Finally, the book discussed the voluntary simplicity movement which has been gaining influence in recent years. (See my suggestions for several good simple living blogs.) The book provided the best definition I've seen of simple living, which "is not dogmatically to live with less, but a more demanding intention of living with balance in order to find a life of greater purpose, fulfillment, and satisfaction." Just as frugality and sustainable living can coexist hand in hand, its third partner is simple living. Combining these three principles, I am convinced can help us live happier, simpler, and more fulfilling lives.

I would highly recommend In Cheap We Trust as a good book on personal finance, to get a good mind set around the virtues of thrift, frugality and cheapness. As household managers we are like the CFOs (chief financial officers) of our homes, and we need to manage money responsibly, prudently, and with great care to take care of our families.

This book is really just an introduction of concepts and puts the ideas of thrift, frugality and cheapness in its greater historical context. It is not a set of rules for how to be frugal, but it is a great first step on that path.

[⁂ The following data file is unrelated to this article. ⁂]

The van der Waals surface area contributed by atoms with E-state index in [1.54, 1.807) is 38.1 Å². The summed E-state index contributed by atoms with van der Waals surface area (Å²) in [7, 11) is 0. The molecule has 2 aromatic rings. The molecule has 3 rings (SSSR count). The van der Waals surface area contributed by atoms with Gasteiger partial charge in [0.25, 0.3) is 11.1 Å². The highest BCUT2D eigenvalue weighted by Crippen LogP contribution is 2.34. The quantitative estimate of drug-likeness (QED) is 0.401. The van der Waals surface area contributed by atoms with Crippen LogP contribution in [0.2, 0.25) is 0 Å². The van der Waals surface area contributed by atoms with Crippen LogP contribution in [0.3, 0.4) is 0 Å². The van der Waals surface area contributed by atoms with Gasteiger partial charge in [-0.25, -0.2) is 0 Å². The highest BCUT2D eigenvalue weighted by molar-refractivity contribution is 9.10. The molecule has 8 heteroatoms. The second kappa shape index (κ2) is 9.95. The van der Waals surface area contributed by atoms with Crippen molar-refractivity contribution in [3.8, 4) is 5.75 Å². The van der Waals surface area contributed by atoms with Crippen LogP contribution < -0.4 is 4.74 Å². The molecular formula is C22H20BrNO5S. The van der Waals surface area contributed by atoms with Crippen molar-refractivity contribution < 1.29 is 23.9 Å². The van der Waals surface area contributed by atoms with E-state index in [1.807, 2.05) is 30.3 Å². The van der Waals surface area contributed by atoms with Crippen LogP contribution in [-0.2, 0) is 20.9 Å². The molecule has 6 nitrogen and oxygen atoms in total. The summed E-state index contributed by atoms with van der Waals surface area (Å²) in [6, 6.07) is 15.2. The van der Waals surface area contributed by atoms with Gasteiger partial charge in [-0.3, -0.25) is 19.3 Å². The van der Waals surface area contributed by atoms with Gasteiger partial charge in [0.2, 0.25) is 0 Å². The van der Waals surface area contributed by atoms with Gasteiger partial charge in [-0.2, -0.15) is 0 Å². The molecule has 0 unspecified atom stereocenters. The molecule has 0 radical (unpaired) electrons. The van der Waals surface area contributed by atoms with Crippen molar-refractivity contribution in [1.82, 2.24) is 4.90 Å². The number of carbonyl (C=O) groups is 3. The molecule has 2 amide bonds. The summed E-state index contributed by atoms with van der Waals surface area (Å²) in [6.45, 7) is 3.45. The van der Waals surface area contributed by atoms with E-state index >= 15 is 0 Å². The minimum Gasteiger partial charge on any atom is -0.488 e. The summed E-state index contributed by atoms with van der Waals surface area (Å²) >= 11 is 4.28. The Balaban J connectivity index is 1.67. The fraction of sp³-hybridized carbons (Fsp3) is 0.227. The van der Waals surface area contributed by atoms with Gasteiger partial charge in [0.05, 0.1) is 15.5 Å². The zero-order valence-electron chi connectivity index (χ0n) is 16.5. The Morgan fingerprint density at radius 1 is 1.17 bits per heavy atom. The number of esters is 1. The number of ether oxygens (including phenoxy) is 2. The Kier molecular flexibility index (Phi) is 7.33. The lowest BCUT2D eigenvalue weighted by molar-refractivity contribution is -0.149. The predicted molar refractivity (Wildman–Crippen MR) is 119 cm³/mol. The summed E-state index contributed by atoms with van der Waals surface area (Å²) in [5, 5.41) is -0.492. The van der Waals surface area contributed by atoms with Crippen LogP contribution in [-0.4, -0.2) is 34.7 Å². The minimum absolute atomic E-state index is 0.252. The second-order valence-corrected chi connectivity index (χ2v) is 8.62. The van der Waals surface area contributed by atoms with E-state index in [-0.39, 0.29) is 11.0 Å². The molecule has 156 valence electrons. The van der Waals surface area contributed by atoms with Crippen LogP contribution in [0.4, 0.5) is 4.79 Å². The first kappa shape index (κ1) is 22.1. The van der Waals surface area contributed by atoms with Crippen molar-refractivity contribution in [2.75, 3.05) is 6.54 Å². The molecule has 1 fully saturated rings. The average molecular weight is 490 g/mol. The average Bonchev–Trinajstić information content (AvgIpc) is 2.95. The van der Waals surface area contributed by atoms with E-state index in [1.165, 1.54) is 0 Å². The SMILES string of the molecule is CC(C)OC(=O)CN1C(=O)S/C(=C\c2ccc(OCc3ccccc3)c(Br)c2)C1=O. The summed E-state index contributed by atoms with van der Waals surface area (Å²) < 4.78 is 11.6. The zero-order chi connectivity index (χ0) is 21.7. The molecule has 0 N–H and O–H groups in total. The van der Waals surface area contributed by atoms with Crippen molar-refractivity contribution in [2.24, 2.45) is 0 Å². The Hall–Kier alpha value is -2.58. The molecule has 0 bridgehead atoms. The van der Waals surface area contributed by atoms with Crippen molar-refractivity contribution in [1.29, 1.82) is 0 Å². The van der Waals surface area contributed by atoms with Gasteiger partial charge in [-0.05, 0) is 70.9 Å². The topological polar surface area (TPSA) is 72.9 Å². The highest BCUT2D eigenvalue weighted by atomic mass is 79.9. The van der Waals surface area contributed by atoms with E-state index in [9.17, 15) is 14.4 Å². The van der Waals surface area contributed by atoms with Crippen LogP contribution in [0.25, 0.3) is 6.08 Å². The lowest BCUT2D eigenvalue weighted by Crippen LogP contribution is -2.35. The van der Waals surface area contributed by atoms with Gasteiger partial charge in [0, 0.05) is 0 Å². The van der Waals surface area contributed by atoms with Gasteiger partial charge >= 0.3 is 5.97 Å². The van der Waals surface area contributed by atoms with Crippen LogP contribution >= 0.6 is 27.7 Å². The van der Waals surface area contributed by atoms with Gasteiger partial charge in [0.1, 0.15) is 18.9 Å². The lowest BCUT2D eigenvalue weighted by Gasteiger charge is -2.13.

If you've read this book I would love to hear your comments about it below.

In addition, you can share your own recommendations and reviews of personal finance books here.

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This is the email response I got from the author based on my book review
by: Taylor @

I sent the author of In Cheap We Trust, Lauren Weber, an email telling her how much I liked her book, and sent her a link to this review. I have cut and pasted the email response I received from her into this comment, because I thought it was pretty cool. She stated:

"Dear Taylor,

Your message ended up in my junk mailbox, and I only just rescued it. Thanks so much for writing - I love hearing from readers and seeing what aspects of the book spoke to them most. I'm glad you liked the chapters on eco-cheap and household manuals from the 1800s (Lydia Maria Child was one of my favorite characters to write about!). I too found it interesting to trace women's lives and women's roles through the lens of home economics and advice about housekeeping -- the domestic sphere had a greater value as people began to appreciate the skills that went into running a home. Not everyone comes to that naturally.

While I was working on the book, one interesting effect was that I lost all interest in shopping. I became focused on getting things out of my apartment, not bringing in new stuff. I was a mall rat as a suburban teenager, but now I feel like my possessions weigh me down and I'm much more interested in being selective about what I own. This is cheaper of course, and better for the environment, and seems to leave more room in my mind as well.

Good luck with your website and your businesses. And thanks again for your note and review.